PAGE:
Centrepiece

They may get away with cutbacks on forthcoming mid-rises, but not the tallest. Penny pinching shows.

Upon completion, Southmere Village will total 525 homes with rest of the site due to complete this year.

Viewed from Abbey Wood. Town and borough boundary (and until 1965 London and Kent) lies in middle of roundabout and along Harrow Manorway

Binsey Walk next door may see an application this year before work begins next year – some way behind schedule. As for the vast Harrow Manorway site and others such as Cross Quarter Stage 2? Very little is happening.

As a private renter with a young family, the cost of living is extremely high.

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Thank you

John Smith

I've lived in south east London most of my life growing up in Greenwich borough and working in the area for many years. The site has contributors on occasion and we cover many different topics. Living and working in the area offers an insight into what is happening locally.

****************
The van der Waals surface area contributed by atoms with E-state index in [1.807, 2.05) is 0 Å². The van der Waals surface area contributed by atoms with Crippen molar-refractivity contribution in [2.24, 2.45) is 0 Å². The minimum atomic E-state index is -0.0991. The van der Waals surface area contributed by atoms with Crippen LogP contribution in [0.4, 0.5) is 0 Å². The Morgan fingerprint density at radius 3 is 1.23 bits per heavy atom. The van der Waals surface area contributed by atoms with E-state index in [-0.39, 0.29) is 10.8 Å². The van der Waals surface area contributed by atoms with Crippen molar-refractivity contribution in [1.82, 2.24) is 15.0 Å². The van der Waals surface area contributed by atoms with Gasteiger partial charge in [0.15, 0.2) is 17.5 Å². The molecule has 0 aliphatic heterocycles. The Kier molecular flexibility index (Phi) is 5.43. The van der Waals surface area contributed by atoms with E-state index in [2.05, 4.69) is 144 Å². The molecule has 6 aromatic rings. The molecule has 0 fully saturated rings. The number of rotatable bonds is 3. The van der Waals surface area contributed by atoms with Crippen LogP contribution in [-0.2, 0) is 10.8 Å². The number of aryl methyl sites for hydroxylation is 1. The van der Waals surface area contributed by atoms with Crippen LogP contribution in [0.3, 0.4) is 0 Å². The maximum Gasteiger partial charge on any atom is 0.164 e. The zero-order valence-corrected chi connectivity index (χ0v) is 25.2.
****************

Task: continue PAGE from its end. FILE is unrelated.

One thought on “Thamesmead tower emerges at Peabody’s new town centre: Cutbacks in evidence

  • May 1, 2022 at 9:05 pm
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    Thanks for the update – interesting to see the progress. I still haven’t made my way there as we often walk to Southmere lake from Lesnes Abbey and access is still blocked / hidden so we have never found our way in!

    I can’t imagine the view is particularly nice unless you overlook the lakes … which no doubt come with a premium price tag.

    Reply